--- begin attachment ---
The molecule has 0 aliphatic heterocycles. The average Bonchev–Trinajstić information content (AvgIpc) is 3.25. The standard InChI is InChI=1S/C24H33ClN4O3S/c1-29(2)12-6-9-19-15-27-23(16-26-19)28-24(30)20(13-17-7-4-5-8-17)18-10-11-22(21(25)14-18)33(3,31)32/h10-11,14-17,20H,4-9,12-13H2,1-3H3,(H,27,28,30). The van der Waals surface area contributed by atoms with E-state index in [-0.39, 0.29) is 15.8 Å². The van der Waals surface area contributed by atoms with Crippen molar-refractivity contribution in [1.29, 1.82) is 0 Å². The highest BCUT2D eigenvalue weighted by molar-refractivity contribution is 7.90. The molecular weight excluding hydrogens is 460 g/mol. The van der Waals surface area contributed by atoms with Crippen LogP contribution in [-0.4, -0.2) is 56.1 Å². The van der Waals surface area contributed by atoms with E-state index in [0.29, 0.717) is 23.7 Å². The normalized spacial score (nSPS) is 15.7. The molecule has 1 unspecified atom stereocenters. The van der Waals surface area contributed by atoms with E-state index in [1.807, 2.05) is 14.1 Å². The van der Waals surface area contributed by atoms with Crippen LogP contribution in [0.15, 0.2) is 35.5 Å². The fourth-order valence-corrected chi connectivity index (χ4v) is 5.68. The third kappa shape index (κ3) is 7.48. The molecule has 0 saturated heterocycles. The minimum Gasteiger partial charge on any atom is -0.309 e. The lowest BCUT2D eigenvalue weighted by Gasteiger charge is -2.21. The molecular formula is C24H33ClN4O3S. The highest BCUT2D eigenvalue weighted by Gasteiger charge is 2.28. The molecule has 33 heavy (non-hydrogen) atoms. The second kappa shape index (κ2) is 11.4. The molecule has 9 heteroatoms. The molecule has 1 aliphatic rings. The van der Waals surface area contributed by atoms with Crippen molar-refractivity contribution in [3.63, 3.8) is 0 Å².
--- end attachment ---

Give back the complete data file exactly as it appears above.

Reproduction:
The molecule has 0 aliphatic heterocycles. The average Bonchev–Trinajstić information content (AvgIpc) is 3.25. The standard InChI is InChI=1S/C24H33ClN4O3S/c1-29(2)12-6-9-19-15-27-23(16-26-19)28-24(30)20(13-17-7-4-5-8-17)18-10-11-22(21(25)14-18)33(3,31)32/h10-11,14-17,20H,4-9,12-13H2,1-3H3,(H,27,28,30). The van der Waals surface area contributed by atoms with E-state index in [-0.39, 0.29) is 15.8 Å². The van der Waals surface area contributed by atoms with Crippen molar-refractivity contribution in [1.29, 1.82) is 0 Å². The highest BCUT2D eigenvalue weighted by molar-refractivity contribution is 7.90. The molecular weight excluding hydrogens is 460 g/mol. The van der Waals surface area contributed by atoms with Crippen LogP contribution in [-0.4, -0.2) is 56.1 Å². The van der Waals surface area contributed by atoms with E-state index in [0.29, 0.717) is 23.7 Å². The normalized spacial score (nSPS) is 15.7. The molecule has 1 unspecified atom stereocenters. The van der Waals surface area contributed by atoms with E-state index in [1.807, 2.05) is 14.1 Å². The van der Waals surface area contributed by atoms with Crippen LogP contribution in [0.15, 0.2) is 35.5 Å². The fourth-order valence-corrected chi connectivity index (χ4v) is 5.68. The third kappa shape index (κ3) is 7.48. The molecule has 0 saturated heterocycles. The minimum Gasteiger partial charge on any atom is -0.309 e. The lowest BCUT2D eigenvalue weighted by Gasteiger charge is -2.21. The molecular formula is C24H33ClN4O3S. The highest BCUT2D eigenvalue weighted by Gasteiger charge is 2.28. The molecule has 33 heavy (non-hydrogen) atoms. The second kappa shape index (κ2) is 11.4. The molecule has 9 heteroatoms. The molecule has 1 aliphatic rings. The van der Waals surface area contributed by atoms with Crippen molar-refractivity contribution in [3.63, 3.8) is 0 Å².